After a fast start by the L.A. Clippers, the Denver Nuggets dominated the rest of the way, outscoring L.A. 67-35 in the middle two quarters.
The Los Angeles Clippers came into Thursday night's game against the Denver Nuggets on a serious roll. The Clippers had won four straight games against the likes of the Thunder, the Jazz, the Grizzlies and these same Nuggets and in the first quarter, it seemed that they would just keep right on rolling. Blake Griffin scored eight first quarter points that included two big dunks and the Clippers made four threes on their way to a 32-19 lead and seemingly another big win.
And then they hit the wall. Over the next two quarters, Denver outscored the Clippers 67-35. L.A.'s jump shots stopped falling, the Nuggets got out on the break, and they ran the Clippers into the ground. The middle 24 minutes of the game were a transition drill, and the Denver offense got it, while the L.A. defense didn't. The game flow graphic on PopcornMachine is just a steady incline during those middle two quarters. Denver went on runs of 11-4, 8-2, 6-0, 5-0, 12-3, 8-1, and finally 7-0 to open the final quarter. Clippers coach Vinny Del Negro put up the white flag early, with Chris Paul's brief two-minute stint being the only appearance by a Clipper starter in the final period.
It's not surprising that Denver began to turn the tide in the second quarter. The Nuggets are one of the deepest teams in the league, while the Clippers don't have any bench to speak of beyond sixth man Mo Williams. The moment Paul went to the bench, a Denver unit consisting of Danilo Gallinari and four reserves started to take big chunks out of the league. When Blake Griffin took his first rest a few minutes later, the pace of the erosion quickened. Unfortunately for L.A., even when their starters returned, their game did not. Denver's bench had turned the tide for good.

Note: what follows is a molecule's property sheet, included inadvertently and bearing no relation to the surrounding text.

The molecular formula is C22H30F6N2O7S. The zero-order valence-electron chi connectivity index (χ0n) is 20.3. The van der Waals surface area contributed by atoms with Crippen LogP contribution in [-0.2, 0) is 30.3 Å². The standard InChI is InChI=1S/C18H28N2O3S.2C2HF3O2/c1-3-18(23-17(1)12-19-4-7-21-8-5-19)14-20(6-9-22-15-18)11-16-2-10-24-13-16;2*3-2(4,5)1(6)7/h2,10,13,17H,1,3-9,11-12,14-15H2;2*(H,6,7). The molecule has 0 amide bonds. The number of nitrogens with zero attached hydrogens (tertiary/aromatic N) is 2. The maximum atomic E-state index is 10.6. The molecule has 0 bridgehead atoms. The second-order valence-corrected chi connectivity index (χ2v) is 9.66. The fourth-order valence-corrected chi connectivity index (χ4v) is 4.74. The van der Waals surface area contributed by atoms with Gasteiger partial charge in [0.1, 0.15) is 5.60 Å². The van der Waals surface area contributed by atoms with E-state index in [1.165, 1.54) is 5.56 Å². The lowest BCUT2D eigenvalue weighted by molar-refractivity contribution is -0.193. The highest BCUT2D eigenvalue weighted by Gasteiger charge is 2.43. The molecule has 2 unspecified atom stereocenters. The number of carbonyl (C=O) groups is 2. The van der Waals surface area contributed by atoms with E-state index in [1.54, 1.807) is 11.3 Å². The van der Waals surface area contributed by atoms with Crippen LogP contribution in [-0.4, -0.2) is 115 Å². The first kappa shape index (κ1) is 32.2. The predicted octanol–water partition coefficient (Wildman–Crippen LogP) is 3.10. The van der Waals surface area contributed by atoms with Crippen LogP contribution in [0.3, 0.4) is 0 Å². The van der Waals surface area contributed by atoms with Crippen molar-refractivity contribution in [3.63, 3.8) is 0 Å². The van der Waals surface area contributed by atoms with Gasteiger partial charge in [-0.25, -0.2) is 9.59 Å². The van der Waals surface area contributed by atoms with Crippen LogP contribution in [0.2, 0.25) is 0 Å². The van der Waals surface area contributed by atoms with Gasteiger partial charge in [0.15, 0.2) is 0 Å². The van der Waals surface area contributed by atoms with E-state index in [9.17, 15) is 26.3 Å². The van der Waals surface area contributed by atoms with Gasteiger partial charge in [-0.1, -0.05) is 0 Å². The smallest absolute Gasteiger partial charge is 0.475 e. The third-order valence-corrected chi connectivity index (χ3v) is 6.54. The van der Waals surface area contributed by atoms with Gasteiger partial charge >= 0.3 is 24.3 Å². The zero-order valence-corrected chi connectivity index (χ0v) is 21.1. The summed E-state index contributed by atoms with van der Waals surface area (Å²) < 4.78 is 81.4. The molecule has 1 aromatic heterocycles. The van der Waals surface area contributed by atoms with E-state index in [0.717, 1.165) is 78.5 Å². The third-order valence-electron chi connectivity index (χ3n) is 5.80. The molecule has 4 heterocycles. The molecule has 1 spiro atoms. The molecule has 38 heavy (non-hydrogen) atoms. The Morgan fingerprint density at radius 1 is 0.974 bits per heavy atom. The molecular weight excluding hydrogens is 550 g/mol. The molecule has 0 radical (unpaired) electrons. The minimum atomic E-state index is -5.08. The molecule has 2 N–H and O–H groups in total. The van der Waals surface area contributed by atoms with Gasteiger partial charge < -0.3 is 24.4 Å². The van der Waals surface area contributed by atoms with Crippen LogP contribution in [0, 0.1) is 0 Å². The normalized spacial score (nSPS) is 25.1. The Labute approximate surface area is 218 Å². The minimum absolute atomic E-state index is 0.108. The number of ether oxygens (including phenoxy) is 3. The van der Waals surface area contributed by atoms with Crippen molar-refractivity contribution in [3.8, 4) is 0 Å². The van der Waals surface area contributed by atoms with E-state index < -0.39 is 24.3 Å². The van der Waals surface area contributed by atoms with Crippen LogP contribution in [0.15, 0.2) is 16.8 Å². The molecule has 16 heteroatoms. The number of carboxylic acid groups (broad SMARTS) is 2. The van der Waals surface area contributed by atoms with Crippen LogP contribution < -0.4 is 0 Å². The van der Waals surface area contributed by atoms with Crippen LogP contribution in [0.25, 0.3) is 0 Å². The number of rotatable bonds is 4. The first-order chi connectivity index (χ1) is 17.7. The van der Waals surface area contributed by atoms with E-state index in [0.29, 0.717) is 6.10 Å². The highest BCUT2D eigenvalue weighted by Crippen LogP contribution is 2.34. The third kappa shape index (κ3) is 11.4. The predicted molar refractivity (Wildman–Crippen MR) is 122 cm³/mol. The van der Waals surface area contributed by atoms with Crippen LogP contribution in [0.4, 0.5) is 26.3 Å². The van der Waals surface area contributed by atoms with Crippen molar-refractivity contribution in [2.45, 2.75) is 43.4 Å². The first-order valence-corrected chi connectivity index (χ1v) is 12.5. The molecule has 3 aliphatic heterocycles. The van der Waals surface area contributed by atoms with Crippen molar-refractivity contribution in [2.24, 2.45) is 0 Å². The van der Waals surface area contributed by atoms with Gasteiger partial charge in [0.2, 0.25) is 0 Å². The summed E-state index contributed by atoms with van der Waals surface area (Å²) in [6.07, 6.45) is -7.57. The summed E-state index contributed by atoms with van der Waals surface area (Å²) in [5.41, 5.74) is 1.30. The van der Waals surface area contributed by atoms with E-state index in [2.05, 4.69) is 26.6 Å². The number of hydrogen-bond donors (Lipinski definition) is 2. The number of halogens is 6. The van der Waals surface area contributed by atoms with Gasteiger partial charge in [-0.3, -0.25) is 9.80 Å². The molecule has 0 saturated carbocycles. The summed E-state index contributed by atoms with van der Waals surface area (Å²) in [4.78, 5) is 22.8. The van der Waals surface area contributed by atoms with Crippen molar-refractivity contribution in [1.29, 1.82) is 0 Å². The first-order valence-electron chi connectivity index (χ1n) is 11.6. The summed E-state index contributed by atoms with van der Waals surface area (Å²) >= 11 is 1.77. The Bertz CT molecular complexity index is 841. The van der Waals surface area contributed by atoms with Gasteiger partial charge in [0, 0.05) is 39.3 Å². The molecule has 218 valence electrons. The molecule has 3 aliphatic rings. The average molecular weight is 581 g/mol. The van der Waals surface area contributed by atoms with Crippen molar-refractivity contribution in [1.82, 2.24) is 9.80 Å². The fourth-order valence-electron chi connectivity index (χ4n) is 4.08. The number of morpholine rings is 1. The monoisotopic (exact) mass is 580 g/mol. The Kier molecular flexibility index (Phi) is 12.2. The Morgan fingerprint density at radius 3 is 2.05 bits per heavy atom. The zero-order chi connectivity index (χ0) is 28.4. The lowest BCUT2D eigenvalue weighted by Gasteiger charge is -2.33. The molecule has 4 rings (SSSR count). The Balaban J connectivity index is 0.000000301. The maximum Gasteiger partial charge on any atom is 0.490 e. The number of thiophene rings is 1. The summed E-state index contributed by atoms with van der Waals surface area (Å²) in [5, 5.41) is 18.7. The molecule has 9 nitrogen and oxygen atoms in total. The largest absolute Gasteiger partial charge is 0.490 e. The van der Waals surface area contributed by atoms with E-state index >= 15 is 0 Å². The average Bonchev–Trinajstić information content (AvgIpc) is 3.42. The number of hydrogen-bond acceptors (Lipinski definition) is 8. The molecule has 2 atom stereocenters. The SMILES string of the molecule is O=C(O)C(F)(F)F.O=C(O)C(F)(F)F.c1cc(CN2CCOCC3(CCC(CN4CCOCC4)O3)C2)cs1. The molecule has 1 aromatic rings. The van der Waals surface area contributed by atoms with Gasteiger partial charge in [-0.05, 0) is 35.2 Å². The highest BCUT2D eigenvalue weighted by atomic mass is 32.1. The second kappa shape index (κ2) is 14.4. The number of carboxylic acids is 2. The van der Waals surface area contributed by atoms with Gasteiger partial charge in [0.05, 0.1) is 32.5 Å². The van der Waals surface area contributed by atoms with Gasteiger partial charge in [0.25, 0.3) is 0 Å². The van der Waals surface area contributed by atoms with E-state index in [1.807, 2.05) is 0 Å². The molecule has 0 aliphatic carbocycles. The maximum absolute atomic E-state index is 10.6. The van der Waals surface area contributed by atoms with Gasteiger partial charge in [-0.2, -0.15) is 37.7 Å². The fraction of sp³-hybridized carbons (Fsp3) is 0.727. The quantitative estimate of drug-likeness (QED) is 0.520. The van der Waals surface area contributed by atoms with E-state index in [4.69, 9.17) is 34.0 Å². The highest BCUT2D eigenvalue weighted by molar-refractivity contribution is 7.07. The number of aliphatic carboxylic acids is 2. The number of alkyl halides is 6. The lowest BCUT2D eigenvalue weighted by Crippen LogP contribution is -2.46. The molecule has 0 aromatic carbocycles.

It helped the Nuggets cause that Gallinari was on fire. Just 6-24 in the two losses prior to this game and shooting under 30 percent from three-point range on the season, Gallo made all five threes he took in the game -- four of them during a six-minute stretch spanning halftime. His first three of that sequence cut the L.A. lead to one; the next one gave the Nuggets their first lead since 2-0 with 67 seconds left in the first half; the final two were the first scores of the second half and stretched the Denver lead to nine. The Clippers never recovered.
In this lockout compressed 66-game season, we're hearing a lot about "schedule losses" -- games a team has little or no chance to win simply because of the rigors of frequent games and the accompanying travel. The Clippers had played the night before in Utah, and were playing their fourth game in five nights, with travel between each. Adrenaline and a home crowd carried the team to a big first quarter, after which they just ran out of steam. Players with tired legs will tend to leave jump shots short: after making 4-7 threes in the first quarter, the Clippers missed 14 of their next 15 three-point attempts, with the majority of them, you guessed it, short.
Gallinari finished the game with 21 points (on just 10 shots), 6 rebounds and 4 assists to lead the Nuggets and Ty Lawson finished with 18 and 6 assists. In typical Denver fashion, six other players finished with between 8 and 15 points. The Clippers were led by Griffin with 18 (only two of which came in the second half) and Paul with 15 and 9 assists. Randy Foye picked up 17, with 14 of those coming in garbage time.
With the win Denver moves to 15-7 and ahead of the Clippers into sole possession of second place in the Western Conference. LA drops to 13-7.